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Forfeiture of a lease (or a right of re-entry) is a useful right that allows a landlord to take back possession of the property where a tenant has breached the terms of the lease.
If the tenant has failed to pay their rent, the landlord may be able to change the locks immediately (if they have not waived their right to do so). For breaches other than non-payment of rent, the landlord will need to give notice to the tenant and allow them a period of time to rectify the breach before further action is taken.
If used incorrectly the right to claim forfeiture has many potential pitfalls and landlords should exercise caution and seek legal advice before exercising the right to claim forfeiture under a lease.
- Reviewing the lease and advising on whether there is a right to forfeit the lease;
- Advising on whether a landlord may have waived their right to forfeit the lease;
- Drafting and serving a section 146 notice on the tenant;
- Advising a tenant on the validity of a section 146 notice that has been served on them;
- Instructing agents to peaceably re-enter the premises;
- Preparing Court proceedings on behalf of the landlord to forfeit the lease;
- responding to proceedings that have been issued to forfeit a lease on behalf of the tenant;
- Advising on wrongful forfeiture and issuing proceedings on behalf of the tenant for a declaration that the forfeiture was wrongful;
- Advising a tenant on the ability to apply for relief from forfeiture and making an application to Court to reinstate the lease; and
- Defending an application for relief from forfeiture on behalf of the landlord.
Forfeiture of Commercial Lease
Landlord’s right to claim Forfeiture
Forfeiture of a lease (or a right of re-entry) is a useful right for a landlord, particularly when faced with a difficult tenant in a buoyant market. However, if used incorrectly the right to claim forfeiture has many potential pitfalls and landlords should exercise caution and seek legal advice before exercising the right to claim forfeiture under a lease.
A lease includes tenant covenants, amongst others, to pay the sums due under the lease (such as rent, service charge and insurance), to keep the property to a certain level of repair and condition, and not to assign or sub-let the property without the landlord’s consent.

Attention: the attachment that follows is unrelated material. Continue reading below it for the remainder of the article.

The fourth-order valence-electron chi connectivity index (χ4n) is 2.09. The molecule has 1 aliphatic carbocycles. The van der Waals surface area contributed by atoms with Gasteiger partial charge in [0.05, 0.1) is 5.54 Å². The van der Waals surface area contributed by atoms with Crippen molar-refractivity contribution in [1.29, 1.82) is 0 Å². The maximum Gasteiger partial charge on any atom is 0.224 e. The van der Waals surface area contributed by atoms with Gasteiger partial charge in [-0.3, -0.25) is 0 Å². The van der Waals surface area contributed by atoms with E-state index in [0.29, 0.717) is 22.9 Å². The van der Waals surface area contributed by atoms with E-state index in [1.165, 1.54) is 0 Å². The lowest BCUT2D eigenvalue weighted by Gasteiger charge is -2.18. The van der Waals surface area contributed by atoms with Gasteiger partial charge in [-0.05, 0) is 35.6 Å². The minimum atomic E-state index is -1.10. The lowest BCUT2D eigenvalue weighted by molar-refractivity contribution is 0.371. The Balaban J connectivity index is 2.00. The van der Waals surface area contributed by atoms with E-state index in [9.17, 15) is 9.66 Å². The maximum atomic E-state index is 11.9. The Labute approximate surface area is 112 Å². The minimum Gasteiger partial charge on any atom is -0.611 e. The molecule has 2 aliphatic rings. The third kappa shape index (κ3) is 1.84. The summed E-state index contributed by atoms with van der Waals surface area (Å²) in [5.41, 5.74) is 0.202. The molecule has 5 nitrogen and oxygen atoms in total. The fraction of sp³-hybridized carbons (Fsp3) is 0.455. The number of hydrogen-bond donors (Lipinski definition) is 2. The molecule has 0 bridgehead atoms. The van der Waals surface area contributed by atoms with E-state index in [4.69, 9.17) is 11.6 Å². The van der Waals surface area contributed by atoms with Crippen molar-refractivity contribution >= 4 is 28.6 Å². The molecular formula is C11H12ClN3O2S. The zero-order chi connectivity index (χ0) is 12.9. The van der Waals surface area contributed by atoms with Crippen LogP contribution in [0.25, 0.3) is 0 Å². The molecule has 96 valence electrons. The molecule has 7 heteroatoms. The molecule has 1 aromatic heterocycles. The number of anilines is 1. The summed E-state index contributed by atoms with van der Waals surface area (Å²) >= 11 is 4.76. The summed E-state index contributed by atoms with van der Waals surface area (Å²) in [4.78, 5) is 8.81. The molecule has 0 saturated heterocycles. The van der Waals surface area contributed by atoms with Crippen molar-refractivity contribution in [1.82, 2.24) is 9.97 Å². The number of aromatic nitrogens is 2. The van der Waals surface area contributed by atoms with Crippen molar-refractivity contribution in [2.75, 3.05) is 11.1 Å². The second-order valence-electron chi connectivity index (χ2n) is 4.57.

If the tenant breaches tenant covenants the landlord may wish to re-enter the property and end the lease. The lease may also allow the landlord to re-enter the property in other circumstances, such as where the tenant suffers an event of insolvency such as an administration or liquidation.
Prior to forfeiting a lease, landlords need to consider (1) whether taking back the property will be beneficial to them (2) whether there is a right to forfeit in the lease and (3) whether they have waived their right to forfeit the lease.
In a strong letting market, a landlord may be able to easily find a new tenant prepared to pay a higher rent, in which case, forfeiture is a good option for the landlord.
However, in a weak market, a landlord will be exposed to rates liabilities and insurance costs if they cannot re-let. In some circumstances, there is also a security issue, as a vacant property may be vulnerable to squatters.
If a landlord attempts to forfeit a lease, the tenant should consider (1) whether the right to forfeit exists (2) whether the landlord waived the right to forfeit and (3) whether they want to apply to Court for relief from forfeiture.
Forfeiture the Process
Assuming the right to claim forfeiture exists (and has not been waived), where a landlord is looking to forfeit a commercial lease for non-payment of rent, they can simply change the locks to the property after the right to forfeit has arisen under the terms of the lease. This is known as “peaceable re-entry”. Alternatively, they can issue forfeiture proceedings in Court. Changing the locks is often a quicker and cheaper method of forfeiture, but it does have its risks.